Co Down pastor condems arson attack on Baptist church
A CO Down pastor has described an arson attack on his church as an "attack on the Lord and the gospel".
Pastor Ian Wilson said he had "no idea" why Rathfriland Baptist Church had been targeted by arsonists.
"It's not just an attack on Rathfriland Baptist, it's an attack on every church in the town and on the community," he said.
Tyres were set against the property on the Loughbrickland Road and set alight on Wednesday night. Damage was caused to the side of the building and windows.
Police said they were investigating a hate crime as one line of inquiry.
Pastor Wilson said he was shocked and bewildered.
"I just have no idea why this has happened," he said.
"I've had a Sinn Féin MLA here with me, a DUP MLA and an official unionist (UUP)and all of them say that this really just doesn't happen in Rathfriland.
"I couldn't say it's sectarian, I just have no idea. The community in Rathfriland are in absolute shock that this has happened.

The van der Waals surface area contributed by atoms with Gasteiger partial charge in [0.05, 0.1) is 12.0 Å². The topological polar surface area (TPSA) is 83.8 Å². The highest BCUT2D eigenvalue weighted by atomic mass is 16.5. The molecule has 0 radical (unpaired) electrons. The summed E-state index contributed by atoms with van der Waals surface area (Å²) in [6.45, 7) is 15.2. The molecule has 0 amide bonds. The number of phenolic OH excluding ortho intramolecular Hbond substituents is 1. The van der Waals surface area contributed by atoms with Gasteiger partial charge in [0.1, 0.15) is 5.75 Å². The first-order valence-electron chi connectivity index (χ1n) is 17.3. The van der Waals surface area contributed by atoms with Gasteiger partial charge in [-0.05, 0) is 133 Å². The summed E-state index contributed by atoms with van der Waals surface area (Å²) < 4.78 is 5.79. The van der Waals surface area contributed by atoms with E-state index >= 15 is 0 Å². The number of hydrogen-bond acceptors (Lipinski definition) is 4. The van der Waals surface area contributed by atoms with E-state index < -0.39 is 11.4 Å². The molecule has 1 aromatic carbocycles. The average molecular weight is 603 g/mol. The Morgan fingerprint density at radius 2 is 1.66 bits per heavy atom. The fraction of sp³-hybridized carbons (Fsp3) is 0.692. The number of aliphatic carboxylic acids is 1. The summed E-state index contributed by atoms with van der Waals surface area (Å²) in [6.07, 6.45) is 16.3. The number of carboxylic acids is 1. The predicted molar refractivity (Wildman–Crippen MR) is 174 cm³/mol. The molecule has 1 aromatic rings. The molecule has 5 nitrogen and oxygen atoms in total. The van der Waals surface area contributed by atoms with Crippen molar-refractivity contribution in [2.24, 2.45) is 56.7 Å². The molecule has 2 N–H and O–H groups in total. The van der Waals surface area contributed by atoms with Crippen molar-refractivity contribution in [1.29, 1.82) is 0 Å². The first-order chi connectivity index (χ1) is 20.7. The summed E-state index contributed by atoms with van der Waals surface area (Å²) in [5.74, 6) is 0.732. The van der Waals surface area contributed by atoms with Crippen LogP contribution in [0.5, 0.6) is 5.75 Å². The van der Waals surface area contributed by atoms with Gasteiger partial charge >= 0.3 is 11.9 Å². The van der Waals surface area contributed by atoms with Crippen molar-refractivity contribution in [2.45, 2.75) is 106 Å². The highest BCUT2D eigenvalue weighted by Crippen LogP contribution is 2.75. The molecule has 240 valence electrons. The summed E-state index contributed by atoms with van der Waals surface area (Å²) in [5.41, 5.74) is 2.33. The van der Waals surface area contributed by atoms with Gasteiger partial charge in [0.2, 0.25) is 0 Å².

"It's not just an attack on Rathfriland Baptist, it's an attack on every church in the town and on the community.
"But I think above all it's an attack on the Lord and the gospel."
Pastor Wilson said the church hopes to use a nearby high school for its Sunday service.
"There's smoke damage as well as some damage to the walls, ceilings and carpets and the windows have been broken," he said.
"There's a lot of smell of smoke in the building.
"We're hoping to use Rathfriland High School, we have also received an offer from the local Presbyterian Church and we are also going to use an Elim Church for a meeting.
"It will be a number of weeks before we have the building back in a good, safe condition, we will have to wait on insurance surveyors to come in."
Sinn Féin assembly member Chris Hazzard said: "All places of worship should be treated with respect. I would encourage anyone with information on this incident to bring it forward to the PSNI".
SDLP MP Margaret Ritchie said the attack was an example of "mindless vandalism".
DUP assembly member Jim Wells described it as "an act of cowardice and destruction", while Ulster Unionist Harold McKee said it was "an absolute disgrace".